Believing in Extreme Couponing – If you are expecting to use coupons to get all your groceries for $10 then you will be sorely disappointed. Fact is that the concept of Extreme Couponing is a made for TV concept that is not practical for families in the real world. It is more realistic to set your savings goal to the 20-30% range when you first start out.
Not Realizing Small Savings Will Add Up to Big Savings Over Time – Savings of .50 here and .75 there do not sound like much but when repeated frequently these can really add up over time. In the beginning you may also find value in tracking your savings each week so you can ‘see’ your savings. This will help build positive momentum.
Coupon / Savings Tips
Price Matching – One of the best ways to save money especially around the holidays is to take advantage of the ‘price matching’ policy now in place with most major retailers (Click here for complete list of participating stores in your area). Retailers such as Wal-Mart and Target will now lower the price of any item if you show proof that it is being offered by a competitor for a lower price. This also includes prices on the major online retailers such as Amazon as well. We take advantage of this all the time and it saves our family hundreds each year.
Coupon Doubling – There are many grocery stores that will double coupons with a value of .99 or less. This means, for example, that a .75 off coupon will automatically deduct $1.50 off your purchase price. If you happen to have one of these stores in your area then take advantage of the potential extra savings. Warning: we have found that many stores that double coupons generally have higher ‘regular’ prices when compared to other stores. Be aware of this as paying more for your other grocery needs will obviously balance out any extra savings you get from doubling coupons.
Coupon Stacking – One way to save extra is to look for opportunities to coupon ‘stack’. This is when you use a ‘store’ coupon and add it to a manufacturer’s coupon to get double savings. This concept also works very well with Target’s Cartwheel Program which gives savings that are considered ‘store’ coupons and you can stack other coupons to these offers and save even more.
Fake Sales/Coupons – Be aware of the growing trend of fake Internet coupons. These are popping up on social media pretty regularly and become viral overnight. Most offer a very large discount (too good to be true) and often times request personal info (name, email, address, etc.) in order to access the coupon. Use caution when downloading any online coupon from an untrusted source such as Facebook. If it is for a very large discount or it requests personal info then chances are it is not a legitimate coupon and should be avoided.
Paying-It-Forward with Coupons – If you find yourself with coupons that others could benefit from then consider paying-them-forward. We routinely leave coupons for baby products (diapers, wipes, formula) next to their corresponding product while we are shopping. This is commonly referred to as being a ‘coupon fairy’. The way we see it we no longer need these items (our kids are older now) but we remember just how expensive it was to be a new parent and we enjoy giving back to another shopper.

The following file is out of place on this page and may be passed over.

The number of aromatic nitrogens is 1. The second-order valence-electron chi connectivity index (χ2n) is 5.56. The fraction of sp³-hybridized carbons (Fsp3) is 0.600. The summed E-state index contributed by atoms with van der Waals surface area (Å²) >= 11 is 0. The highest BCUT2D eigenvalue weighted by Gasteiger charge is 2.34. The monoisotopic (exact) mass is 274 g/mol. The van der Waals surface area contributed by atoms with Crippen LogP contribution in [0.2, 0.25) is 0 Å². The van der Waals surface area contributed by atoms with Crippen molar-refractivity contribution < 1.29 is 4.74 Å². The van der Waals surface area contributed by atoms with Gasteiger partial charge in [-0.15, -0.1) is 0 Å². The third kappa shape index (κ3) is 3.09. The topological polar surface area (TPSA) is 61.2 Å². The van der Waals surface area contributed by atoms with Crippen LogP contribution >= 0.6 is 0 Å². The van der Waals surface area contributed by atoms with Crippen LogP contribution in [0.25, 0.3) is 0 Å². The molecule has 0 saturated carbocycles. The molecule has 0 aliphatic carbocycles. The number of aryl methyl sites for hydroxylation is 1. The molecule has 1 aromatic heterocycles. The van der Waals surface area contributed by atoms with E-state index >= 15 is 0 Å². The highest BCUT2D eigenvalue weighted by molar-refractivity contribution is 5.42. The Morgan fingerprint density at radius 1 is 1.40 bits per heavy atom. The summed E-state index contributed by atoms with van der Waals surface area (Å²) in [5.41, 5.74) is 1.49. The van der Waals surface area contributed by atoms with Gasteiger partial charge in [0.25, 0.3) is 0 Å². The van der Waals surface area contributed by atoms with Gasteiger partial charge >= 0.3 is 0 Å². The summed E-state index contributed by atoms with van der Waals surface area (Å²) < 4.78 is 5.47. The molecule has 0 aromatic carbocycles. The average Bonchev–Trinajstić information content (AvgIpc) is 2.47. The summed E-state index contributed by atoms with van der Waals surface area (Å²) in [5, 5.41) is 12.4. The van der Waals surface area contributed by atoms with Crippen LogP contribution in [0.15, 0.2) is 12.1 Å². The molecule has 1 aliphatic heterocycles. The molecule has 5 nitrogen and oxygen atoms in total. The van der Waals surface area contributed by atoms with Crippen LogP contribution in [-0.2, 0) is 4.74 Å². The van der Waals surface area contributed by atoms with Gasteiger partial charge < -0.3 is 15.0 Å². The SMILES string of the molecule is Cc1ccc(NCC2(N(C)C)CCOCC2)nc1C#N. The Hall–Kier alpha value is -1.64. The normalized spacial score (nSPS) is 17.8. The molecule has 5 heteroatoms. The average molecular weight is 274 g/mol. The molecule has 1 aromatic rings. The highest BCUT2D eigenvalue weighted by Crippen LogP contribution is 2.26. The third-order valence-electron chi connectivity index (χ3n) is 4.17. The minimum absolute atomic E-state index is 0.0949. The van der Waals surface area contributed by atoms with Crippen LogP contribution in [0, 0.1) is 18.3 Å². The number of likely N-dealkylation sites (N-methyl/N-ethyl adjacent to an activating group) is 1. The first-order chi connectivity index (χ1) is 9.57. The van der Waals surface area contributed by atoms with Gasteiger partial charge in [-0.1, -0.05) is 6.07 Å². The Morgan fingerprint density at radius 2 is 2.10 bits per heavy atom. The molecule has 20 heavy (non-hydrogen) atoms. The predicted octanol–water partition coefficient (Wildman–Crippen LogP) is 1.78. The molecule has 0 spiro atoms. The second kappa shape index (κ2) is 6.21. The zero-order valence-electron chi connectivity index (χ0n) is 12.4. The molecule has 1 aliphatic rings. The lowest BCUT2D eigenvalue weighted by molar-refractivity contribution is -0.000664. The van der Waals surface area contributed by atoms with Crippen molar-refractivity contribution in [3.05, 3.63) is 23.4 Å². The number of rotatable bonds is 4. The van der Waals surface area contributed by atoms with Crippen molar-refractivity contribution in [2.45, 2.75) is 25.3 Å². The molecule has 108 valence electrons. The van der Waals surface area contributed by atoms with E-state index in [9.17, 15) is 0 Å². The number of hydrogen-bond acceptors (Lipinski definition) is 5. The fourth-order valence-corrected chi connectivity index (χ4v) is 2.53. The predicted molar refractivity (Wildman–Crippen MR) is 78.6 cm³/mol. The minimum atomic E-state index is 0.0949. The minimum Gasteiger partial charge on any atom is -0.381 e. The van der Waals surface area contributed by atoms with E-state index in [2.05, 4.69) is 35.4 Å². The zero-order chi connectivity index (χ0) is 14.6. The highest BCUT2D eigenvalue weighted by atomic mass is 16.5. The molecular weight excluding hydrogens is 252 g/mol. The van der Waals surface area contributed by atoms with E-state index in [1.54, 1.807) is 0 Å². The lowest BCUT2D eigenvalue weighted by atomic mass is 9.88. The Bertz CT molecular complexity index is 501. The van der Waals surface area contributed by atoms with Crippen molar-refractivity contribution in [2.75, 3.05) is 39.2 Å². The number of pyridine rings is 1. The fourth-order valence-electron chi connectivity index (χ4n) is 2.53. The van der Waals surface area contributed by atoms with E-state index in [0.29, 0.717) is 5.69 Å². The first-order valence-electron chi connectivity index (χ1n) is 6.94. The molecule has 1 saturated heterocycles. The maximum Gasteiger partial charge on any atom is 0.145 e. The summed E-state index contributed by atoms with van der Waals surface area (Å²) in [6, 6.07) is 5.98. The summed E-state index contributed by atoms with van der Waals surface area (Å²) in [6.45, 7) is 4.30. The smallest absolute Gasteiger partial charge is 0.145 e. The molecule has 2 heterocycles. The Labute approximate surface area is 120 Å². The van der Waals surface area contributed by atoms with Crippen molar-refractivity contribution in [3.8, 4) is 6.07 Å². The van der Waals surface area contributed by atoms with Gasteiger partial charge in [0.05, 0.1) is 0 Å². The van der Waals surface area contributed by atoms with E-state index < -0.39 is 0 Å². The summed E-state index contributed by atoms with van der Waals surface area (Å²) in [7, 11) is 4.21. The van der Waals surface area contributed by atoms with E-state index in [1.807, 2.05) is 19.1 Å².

Don’t Copy Coupons – coupons are issued with print limits set by the manufacturer. Copying or and reproduction of a coupon voids it completely. If manufacturers find that they are paying for more redeemed coupons then they authorized then they may choose to discontinue coupons altogether, thus hurting us all.
Don’t Clear Shelves – We know the temptation a great sale/coupon combo can create and the urge to buy all you can to get it cheap BUT please be respective of others who also need/want the product. Nothing is more annoying than to get to a store and find the shelves completely bare. Then you hear that it was 1-2 people that did it. This behavior leads to complaints to store management and ultimately changes to a store’s coupon policy which may limit/restrict us all.
Don’t Take More Than You Need – Similar to above please buy what you need and will use. Getting something for cheap (or even free) can lead to hoarder’s mentality which leads to waste and frustration from other customers who miss out. If you need it – buy it. If you don’t – leave it for someone who does.
Don’t Argue with Staff – Don’t be ‘that person’ who yells at a seventeen-year-old checkout clerk because they say your coupon is expired or won’t scan. Give them a break – I’m sure they would be as equally happy if all your coupons scanned in without any issues. Show some patience and remember you will get more bees with honey than with vinegar.
In closing just remember that learning to coupon takes time and some level of dedication. You will inevitably make a few mistakes along the way but just learn from them. The end goal is to become a more educated consumer with some extra money in your pocket each week.